"The computer is nothing new and nothing less than an extension of mental activities or a way you try to compose. You can be very fast and orchestrate things which are not possible by playing a piano or guitar. There is nothing sensational about it anymore. Everybody does it today."

As a student of Dali, Froese witnessed bizarre concerts given on enormous plastic eggshells upturned in a lake, just one of the methods the painter used to distort reality. Froese uses similar methods today when searching for inspiration. His reality is a subjective plain.

"As a sculpture student I got to see Dali a couple times in the north of Spain. I watched him working and performing live, I learned a lot. One of his focus points was to put things upside down. He never left anything the way it was. Whatever he touched he changed into something else just to make sure that people were aware of what's being called reality. So reality is not reality as it is or as it was or as it will be. Reality is what you make out of it. I guess you can transfer that into music and every other art form."

Froese combines unusual imagery in his compositions, an outgrowth of his art training and the psychedelic fervor that enlivened the '60s Zeitgeist. Back then, long rehearsals might yield a few compositions. Now, with MIDI keyboards and laptop computers, Froese composes anywhere the fancy hits him. The very name Tangerine Dream makes the brain work a bit, forcing you reconsider reality in a left-brain centered workout.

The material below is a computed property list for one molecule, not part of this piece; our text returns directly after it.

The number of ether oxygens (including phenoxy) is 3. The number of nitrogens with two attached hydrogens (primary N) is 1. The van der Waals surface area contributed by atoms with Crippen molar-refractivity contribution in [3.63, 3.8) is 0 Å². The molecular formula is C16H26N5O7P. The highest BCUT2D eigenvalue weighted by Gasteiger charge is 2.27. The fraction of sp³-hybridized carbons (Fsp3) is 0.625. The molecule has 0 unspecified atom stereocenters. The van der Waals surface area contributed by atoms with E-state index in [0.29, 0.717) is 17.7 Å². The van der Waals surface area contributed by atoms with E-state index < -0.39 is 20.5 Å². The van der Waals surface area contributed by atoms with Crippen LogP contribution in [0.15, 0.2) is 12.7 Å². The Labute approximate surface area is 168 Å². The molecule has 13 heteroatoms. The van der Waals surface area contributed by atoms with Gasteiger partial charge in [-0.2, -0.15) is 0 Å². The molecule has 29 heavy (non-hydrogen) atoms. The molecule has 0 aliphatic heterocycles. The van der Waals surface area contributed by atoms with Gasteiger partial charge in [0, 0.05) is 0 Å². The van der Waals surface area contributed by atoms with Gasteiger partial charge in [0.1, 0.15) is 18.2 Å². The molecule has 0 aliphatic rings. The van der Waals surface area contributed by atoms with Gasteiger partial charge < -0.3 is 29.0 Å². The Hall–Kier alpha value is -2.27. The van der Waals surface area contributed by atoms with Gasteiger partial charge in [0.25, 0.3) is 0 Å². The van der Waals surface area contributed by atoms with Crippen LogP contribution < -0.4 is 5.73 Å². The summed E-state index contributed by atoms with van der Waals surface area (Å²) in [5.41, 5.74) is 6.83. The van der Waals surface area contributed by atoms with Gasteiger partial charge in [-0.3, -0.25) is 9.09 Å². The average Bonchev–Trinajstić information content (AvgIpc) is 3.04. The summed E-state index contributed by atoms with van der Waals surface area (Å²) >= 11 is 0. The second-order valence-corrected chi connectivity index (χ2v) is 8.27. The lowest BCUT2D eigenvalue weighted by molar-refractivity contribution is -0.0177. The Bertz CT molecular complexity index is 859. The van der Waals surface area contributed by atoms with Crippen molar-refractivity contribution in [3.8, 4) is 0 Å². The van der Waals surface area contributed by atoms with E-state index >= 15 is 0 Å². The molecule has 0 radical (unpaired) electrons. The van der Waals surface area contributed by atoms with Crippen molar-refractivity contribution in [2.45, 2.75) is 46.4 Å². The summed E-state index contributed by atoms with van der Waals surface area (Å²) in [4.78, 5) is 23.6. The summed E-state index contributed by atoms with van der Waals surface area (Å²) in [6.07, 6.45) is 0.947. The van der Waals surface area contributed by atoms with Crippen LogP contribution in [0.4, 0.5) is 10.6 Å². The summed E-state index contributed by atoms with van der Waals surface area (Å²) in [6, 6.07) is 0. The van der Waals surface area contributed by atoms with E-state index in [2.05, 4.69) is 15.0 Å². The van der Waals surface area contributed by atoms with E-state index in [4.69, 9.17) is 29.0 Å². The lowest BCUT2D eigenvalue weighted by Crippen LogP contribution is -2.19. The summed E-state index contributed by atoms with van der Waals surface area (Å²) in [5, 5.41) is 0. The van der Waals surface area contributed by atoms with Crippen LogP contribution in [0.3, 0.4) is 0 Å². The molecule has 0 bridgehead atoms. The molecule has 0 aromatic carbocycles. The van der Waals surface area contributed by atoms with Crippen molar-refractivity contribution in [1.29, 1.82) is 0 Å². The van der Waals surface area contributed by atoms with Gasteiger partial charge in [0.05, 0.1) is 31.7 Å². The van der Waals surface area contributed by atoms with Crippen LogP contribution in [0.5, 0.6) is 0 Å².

"I always hear music--my problem is getting it started into something." Froese's voice glistens with frustration. "The sound and rhythms I hear are so strange, I'm never able to cover it the way I hear it. That is why I'm searching for something new that gets close to what I hear. If I tell you about blue metal, it doesn't mean anything to you, but I hear it. What's blue metal? What's iron wood? What's a gold cloud? There is no other way of describing what I hear. That's the way you hunt for new sounds, new instruments, new rhythms. But you can't drift away too far so other people can't follow you anymore. That's the other problem."

Froese still works on multiple projects and new ideas. He tours ceaselessly, records every year and composes at will. Plans include a "new kind" of opera for the Sydney Opera House, and recording an entire album on mogul Richard Branson's Virgin airlines.
"I want to fly on Branson's 747 to Australia and back, doing a whole recording in the air. It's something to do with satellite waves, some real weird stuff. And I know Branson, he's a real weird guy."

While most artists lose the creative drive in their 40s, Froese remains sharp and prolific. But can he break new ground in a field populated by young innovators?

"I always feel each record is the last one of the old period. Now we can see a bright future, look to something that hasn't been here before. Music has not even started. We haven't discovered five percent of what is possible in music. There is so much more to do. We should all work as hard as we can to find something new. There is a very bright horizon of new possibilities. It's not all discovered as most people think. It's endless. What's avant garde today can be a hit tomorrow."

LAUNCHonline | 1996